Bavarian Forest National Park & Šumava National Park

The Chalupská moor near Borová , Sumava National Park, Czech Republic - photo by Hana Rosenkranzová

The area of Šumava and Bavarian Forest National Park is characterized as the largest forest region without human intervention in central Europe. On an area of 922, 84 km² it is an important refugium for endangered biotopes, plants and animals and a popular recreational area for humans. Nowhere else in Central Europe such a large area of forests and mires can grow and develop without human interference. With the slogan “let nature be nature” both parks are cooperating to enable the development of wild virgin forests.


Bavarian Forest National Park was founded in 1970 as Germany’s first national park because of the high close to nature-state of the area. Situated in a middle mountain range along the borderline to the Czech Republic it comprised an almost completely forested area of 13.300 hectares. The enlargement of 1997 has increased its dimensions to a total area of 24.218 hectares. The woodlands of the Bavarian Forest National Park were longtime spared from human intervention until the exploitation of wood started in the late Middle Ages caused by the demand of the developing glass industry. In the course of the 18th century the shortage of fire wood and timber in the towns led also to the exploitation of the remote forests. Despite of the human impacts some virgin forest relicts remained untouched and acted as last refuges for lots of endangered species.

Šumava National Park was founded in 1991 and is the largest national park in the Czech Republic. The highlands of the park were longtime not affected by human activities. The first humans visited these areas in hope of finding some precious metal.  Later more and more human activities influenced the condition of the woodlands in the mountain area, first by cattle-breeding, later by the growing glass industry. Similar to the Bavarian Forest the inhabitants started wood economy in the early modern era. After World War II the local community of German origin was banished and the construction of the Iron Curtain resulted in a growing nature area in a former agricultural zone.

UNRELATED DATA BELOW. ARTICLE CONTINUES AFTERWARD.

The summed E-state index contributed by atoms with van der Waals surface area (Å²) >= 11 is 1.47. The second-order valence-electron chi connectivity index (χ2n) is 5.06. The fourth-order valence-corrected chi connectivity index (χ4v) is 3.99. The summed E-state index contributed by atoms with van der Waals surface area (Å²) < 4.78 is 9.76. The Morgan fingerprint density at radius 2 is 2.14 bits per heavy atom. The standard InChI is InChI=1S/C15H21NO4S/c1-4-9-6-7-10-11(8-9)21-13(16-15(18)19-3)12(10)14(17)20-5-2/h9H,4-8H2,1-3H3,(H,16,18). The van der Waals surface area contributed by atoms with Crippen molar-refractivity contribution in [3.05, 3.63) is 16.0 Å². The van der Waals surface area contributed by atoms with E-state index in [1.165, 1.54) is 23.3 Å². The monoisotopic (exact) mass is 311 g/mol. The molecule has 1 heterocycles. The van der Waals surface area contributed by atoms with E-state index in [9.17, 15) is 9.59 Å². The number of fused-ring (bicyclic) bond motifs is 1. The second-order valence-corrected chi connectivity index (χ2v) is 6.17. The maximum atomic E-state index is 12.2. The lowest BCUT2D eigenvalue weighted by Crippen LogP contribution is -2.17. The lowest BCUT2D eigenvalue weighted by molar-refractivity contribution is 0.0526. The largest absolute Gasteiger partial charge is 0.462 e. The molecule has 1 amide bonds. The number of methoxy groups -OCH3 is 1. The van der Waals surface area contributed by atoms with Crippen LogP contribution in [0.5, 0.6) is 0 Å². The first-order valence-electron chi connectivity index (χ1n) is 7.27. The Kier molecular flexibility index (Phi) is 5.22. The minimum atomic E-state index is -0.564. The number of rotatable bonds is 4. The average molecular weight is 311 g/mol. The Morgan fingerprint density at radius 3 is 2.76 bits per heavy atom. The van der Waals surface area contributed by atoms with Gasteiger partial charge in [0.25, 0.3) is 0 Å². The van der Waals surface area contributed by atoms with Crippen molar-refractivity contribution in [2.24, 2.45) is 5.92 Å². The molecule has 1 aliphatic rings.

The Nature in the Bohemian Forest

Peatland forests and open bogs belong to the ecologically most valuable habitats in the Bohemian Forest. The high, precipitation rich plateaus of Šumava National Park are located at the center of the mire distribution across the mountain range. On the Bavarian side the waterlogged valleys and the ridges are home of large areas of peat bogs.

The nature of Bavarian Forest National Park consists of 99 % of woodland and 1 % of surface with transition and upland moors or scree. The forest ecosystems and their species composition vary according to altitude: there are alluvial spruce forests in the cold valley bottoms, mixed mountain forests on the hillsides and mountain spruce forests in the high-lying areas. Large areas of the two types of spruce forests were heavily affected by bark beetles in the 1980s and 1990s and after the storm Kyrill (2007). So the landscape is widely shaped by dead spruces or juvenile forests. The nature of the Šumava National Park consists of 80% of woodland, 19% of non-forest areas like pastures, mires and mountain meadows and 1% of water area. The park area is covered mainly by extensive forest ecosystems with a mosaic of different relic habitats and some valuable semi-natural grassland formations, completed by the remnants of historical human activities.

Cross border cooperation

Since the foundation of Šumava National Park both national parks started an intense cooperation in many fields of work.

Some of the fields are:

  • building an common information point in Bučina
  • introduction of a public transport system in 1996 which is linked beyond the border
  • Natura 2000 habitat mapping in both national parks
  • running the “Glass Ark” project (a cross-border art project)
  • developing the Project “Europe’s wild heart”
  • establishing of cross border hiking trails after the Czech Republic joined the Schengen treaty
  • providing information in two- to three languages in both parks and related institutions

The first Transboundary Certificate was handed out in 2009 for five years. After the revitalization of the cooperation both national parks were certified again in 2015.

In the future both national parks plan to extend and intensify their cooperation. Multimedia information should be available at least in two languages in all the visitor centers and a homogeneous information supply should be given on both sides of the border.

Text by Bavarian Forest and Sumava NPs